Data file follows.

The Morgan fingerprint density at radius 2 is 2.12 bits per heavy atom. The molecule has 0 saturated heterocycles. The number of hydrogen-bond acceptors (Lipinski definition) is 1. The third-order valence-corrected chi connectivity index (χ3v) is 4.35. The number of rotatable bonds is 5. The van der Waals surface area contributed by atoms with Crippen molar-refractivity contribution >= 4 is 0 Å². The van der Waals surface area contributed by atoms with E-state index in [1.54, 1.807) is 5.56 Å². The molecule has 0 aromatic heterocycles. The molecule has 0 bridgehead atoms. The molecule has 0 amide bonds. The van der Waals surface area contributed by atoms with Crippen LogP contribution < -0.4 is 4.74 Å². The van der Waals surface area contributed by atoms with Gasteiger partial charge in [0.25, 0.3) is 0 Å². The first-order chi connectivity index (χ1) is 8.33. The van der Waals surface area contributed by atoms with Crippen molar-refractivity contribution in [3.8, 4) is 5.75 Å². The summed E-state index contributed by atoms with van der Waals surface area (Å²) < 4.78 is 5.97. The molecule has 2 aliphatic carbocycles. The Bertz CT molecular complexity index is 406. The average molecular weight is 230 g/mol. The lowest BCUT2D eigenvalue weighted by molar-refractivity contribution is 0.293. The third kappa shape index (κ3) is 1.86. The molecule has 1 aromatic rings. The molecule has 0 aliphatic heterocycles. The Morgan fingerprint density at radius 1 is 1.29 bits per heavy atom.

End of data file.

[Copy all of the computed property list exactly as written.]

The Morgan fingerprint density at radius 2 is 2.12 bits per heavy atom. The molecule has 0 saturated heterocycles. The number of hydrogen-bond acceptors (Lipinski definition) is 1. The third-order valence-corrected chi connectivity index (χ3v) is 4.35. The number of rotatable bonds is 5. The van der Waals surface area contributed by atoms with Crippen molar-refractivity contribution >= 4 is 0 Å². The van der Waals surface area contributed by atoms with E-state index in [1.54, 1.807) is 5.56 Å². The molecule has 0 aromatic heterocycles. The molecule has 0 bridgehead atoms. The molecule has 0 amide bonds. The van der Waals surface area contributed by atoms with Crippen LogP contribution < -0.4 is 4.74 Å². The van der Waals surface area contributed by atoms with Gasteiger partial charge in [0.25, 0.3) is 0 Å². The first-order chi connectivity index (χ1) is 8.33. The van der Waals surface area contributed by atoms with Crippen molar-refractivity contribution in [3.8, 4) is 5.75 Å². The summed E-state index contributed by atoms with van der Waals surface area (Å²) < 4.78 is 5.97. The molecule has 2 aliphatic carbocycles. The Bertz CT molecular complexity index is 406. The average molecular weight is 230 g/mol. The lowest BCUT2D eigenvalue weighted by molar-refractivity contribution is 0.293. The third kappa shape index (κ3) is 1.86. The molecule has 1 aromatic rings. The molecule has 0 aliphatic heterocycles. The Morgan fingerprint density at radius 1 is 1.29 bits per heavy atom.